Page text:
The agenda for Gordon Brown’s government is set. Many of the proposed bills have an element of a social conscience to them: the headlines picked up on his aims to build affordable housing through the Housing and Regeneration Bill, but there’s more.
Brown aims to provide a better framework for vulnerable and looked-after children through the Children in Care Bill and less poverty through the Child Maintenance Bill. Through the new Criminal Justice and Immigration Bill, his aim is to reduce reoffending.
Protecting employees’ rights will be tackled by simplifying employment law. By encouraging the development of public transport through the Local Transport Bill his government may well be helping the most deprived. Looking to the future, the Pensions Bill help more people have security in retirement.
But Brown has shied away from committing his government to doing much about social care. The nearest that he got to it was – in the Health and Social Care Bill – the creation of Ofcare, the new regulatory body. No mention of the funding crisis in adult social care and withdrawal of services, no mention of the low wages and poor working conditions for many paid carers, no mention of the state of care homes – CSCI reports that a third of all of them are “barely adequate”, and hundreds are “poor”.
We need new ideas about how to help older people stay independent for longer, and how to care for them, more humanely than we do now, when they can no longer care for themselves. We need more than encouragement into employment for disabled people: we need to invest in them so that they can participate in and contribute towards their communities.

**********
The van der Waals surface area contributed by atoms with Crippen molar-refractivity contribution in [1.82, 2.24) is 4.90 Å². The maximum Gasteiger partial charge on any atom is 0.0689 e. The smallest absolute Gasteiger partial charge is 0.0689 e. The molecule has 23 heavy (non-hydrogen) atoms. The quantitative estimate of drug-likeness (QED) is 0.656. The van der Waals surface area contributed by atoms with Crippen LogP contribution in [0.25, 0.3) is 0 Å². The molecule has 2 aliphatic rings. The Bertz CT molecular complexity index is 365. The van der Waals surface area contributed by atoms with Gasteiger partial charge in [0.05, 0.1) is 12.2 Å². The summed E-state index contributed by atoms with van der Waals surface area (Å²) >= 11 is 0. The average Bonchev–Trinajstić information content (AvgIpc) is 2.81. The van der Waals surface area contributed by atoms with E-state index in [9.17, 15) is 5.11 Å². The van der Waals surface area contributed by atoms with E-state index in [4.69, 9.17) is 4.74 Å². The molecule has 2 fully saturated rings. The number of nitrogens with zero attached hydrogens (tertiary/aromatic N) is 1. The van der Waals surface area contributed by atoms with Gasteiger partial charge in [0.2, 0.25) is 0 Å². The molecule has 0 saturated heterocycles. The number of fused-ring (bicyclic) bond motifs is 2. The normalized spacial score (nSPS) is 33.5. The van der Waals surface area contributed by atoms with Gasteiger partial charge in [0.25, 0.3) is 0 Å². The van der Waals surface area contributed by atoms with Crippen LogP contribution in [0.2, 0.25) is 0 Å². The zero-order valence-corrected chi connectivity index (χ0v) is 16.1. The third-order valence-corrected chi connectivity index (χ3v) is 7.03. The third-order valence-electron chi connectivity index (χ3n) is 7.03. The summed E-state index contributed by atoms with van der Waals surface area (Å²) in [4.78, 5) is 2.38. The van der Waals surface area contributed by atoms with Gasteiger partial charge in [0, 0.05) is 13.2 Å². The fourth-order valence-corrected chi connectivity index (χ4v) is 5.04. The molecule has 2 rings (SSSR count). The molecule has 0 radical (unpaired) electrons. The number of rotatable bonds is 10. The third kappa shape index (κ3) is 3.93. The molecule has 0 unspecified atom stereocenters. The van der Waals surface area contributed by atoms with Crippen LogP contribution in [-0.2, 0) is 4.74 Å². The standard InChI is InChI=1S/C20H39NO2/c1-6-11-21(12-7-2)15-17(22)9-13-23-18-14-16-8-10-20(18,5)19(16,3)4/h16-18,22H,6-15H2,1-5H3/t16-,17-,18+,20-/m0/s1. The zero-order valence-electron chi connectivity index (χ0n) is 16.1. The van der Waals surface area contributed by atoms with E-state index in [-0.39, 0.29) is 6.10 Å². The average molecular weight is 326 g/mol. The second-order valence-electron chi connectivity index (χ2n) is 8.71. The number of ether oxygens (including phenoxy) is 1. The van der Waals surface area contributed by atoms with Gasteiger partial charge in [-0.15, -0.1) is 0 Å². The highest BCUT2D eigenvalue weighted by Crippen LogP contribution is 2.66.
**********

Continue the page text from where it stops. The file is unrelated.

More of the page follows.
Apart from ideas, social care needs investment. But at a time when the government has promised to invest in the rail system, housing and the armed forces, where will the money come from?
Seemingly tacked on the end of all of the other reforms is the Unclaimed Assets Bill. This allows the banks to use the billions in unclaimed assets to “reinvest in society”.
Essentially, this is a chance to spend without increasing taxation. Why not invest in social care? With all of us concerned about the future for our older relatives, ourselves and our relatives with disabilities, wouldn’t this be a vote-winner – sorry – popular as well?
Simon Heng is disabled and involved in service user organisations
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